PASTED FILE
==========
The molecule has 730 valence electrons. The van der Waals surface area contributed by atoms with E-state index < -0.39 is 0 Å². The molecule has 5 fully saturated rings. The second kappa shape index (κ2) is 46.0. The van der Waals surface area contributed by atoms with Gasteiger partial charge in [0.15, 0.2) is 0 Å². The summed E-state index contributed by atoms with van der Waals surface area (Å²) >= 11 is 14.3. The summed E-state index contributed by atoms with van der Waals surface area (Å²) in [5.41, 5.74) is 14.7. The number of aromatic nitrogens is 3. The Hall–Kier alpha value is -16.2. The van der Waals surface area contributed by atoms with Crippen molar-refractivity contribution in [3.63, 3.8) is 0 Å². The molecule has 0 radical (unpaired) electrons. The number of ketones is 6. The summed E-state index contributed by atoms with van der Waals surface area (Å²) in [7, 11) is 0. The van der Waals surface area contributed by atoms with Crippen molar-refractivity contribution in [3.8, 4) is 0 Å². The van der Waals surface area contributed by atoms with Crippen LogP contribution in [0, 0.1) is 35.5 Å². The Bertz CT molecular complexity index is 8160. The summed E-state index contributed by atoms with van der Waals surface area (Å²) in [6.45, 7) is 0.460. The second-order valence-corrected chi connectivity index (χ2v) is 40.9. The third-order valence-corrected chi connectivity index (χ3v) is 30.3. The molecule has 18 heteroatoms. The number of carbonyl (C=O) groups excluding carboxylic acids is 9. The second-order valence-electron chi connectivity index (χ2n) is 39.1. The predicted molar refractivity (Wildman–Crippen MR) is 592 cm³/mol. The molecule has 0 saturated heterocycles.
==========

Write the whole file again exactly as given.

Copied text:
The molecule has 730 valence electrons. The van der Waals surface area contributed by atoms with E-state index < -0.39 is 0 Å². The molecule has 5 fully saturated rings. The second kappa shape index (κ2) is 46.0. The van der Waals surface area contributed by atoms with Gasteiger partial charge in [0.15, 0.2) is 0 Å². The summed E-state index contributed by atoms with van der Waals surface area (Å²) >= 11 is 14.3. The summed E-state index contributed by atoms with van der Waals surface area (Å²) in [5.41, 5.74) is 14.7. The number of aromatic nitrogens is 3. The Hall–Kier alpha value is -16.2. The van der Waals surface area contributed by atoms with Crippen molar-refractivity contribution in [3.63, 3.8) is 0 Å². The molecule has 0 radical (unpaired) electrons. The number of ketones is 6. The summed E-state index contributed by atoms with van der Waals surface area (Å²) in [7, 11) is 0. The van der Waals surface area contributed by atoms with Crippen molar-refractivity contribution in [3.8, 4) is 0 Å². The van der Waals surface area contributed by atoms with Crippen LogP contribution in [0, 0.1) is 35.5 Å². The Bertz CT molecular complexity index is 8160. The summed E-state index contributed by atoms with van der Waals surface area (Å²) in [6.45, 7) is 0.460. The second-order valence-corrected chi connectivity index (χ2v) is 40.9. The third-order valence-corrected chi connectivity index (χ3v) is 30.3. The molecule has 18 heteroatoms. The number of carbonyl (C=O) groups excluding carboxylic acids is 9. The second-order valence-electron chi connectivity index (χ2n) is 39.1. The predicted molar refractivity (Wildman–Crippen MR) is 592 cm³/mol. The molecule has 0 saturated heterocycles.